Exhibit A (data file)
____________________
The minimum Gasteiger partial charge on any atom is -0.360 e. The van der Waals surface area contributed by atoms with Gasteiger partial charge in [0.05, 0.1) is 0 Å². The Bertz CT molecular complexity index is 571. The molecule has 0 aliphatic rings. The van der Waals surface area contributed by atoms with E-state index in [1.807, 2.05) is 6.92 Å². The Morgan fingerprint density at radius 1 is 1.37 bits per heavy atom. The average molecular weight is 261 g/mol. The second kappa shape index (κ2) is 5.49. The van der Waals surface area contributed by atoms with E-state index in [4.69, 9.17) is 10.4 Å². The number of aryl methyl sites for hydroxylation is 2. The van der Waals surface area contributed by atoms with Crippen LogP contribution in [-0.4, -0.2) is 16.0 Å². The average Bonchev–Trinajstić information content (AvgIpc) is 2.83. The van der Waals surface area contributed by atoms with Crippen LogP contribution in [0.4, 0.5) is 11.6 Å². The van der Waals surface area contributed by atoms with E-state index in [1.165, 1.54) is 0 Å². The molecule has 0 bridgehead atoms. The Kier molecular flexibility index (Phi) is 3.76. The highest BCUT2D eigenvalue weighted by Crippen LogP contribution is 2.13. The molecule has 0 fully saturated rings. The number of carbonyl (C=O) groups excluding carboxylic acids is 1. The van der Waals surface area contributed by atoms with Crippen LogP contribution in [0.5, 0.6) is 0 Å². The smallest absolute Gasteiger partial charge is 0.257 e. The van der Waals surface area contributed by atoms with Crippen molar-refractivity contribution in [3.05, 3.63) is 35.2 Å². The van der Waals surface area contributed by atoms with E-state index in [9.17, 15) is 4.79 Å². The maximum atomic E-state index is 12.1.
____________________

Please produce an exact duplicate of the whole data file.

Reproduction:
The minimum Gasteiger partial charge on any atom is -0.360 e. The van der Waals surface area contributed by atoms with Gasteiger partial charge in [0.05, 0.1) is 0 Å². The Bertz CT molecular complexity index is 571. The molecule has 0 aliphatic rings. The van der Waals surface area contributed by atoms with E-state index in [1.807, 2.05) is 6.92 Å². The Morgan fingerprint density at radius 1 is 1.37 bits per heavy atom. The average molecular weight is 261 g/mol. The second kappa shape index (κ2) is 5.49. The van der Waals surface area contributed by atoms with E-state index in [4.69, 9.17) is 10.4 Å². The number of aryl methyl sites for hydroxylation is 2. The van der Waals surface area contributed by atoms with Crippen LogP contribution in [-0.4, -0.2) is 16.0 Å². The average Bonchev–Trinajstić information content (AvgIpc) is 2.83. The van der Waals surface area contributed by atoms with Crippen LogP contribution in [0.4, 0.5) is 11.6 Å². The van der Waals surface area contributed by atoms with E-state index in [1.165, 1.54) is 0 Å². The molecule has 0 bridgehead atoms. The Kier molecular flexibility index (Phi) is 3.76. The highest BCUT2D eigenvalue weighted by Crippen LogP contribution is 2.13. The molecule has 0 fully saturated rings. The number of carbonyl (C=O) groups excluding carboxylic acids is 1. The van der Waals surface area contributed by atoms with Crippen LogP contribution in [0.5, 0.6) is 0 Å². The smallest absolute Gasteiger partial charge is 0.257 e. The van der Waals surface area contributed by atoms with Crippen molar-refractivity contribution in [3.05, 3.63) is 35.2 Å². The van der Waals surface area contributed by atoms with E-state index in [9.17, 15) is 4.79 Å². The maximum atomic E-state index is 12.1.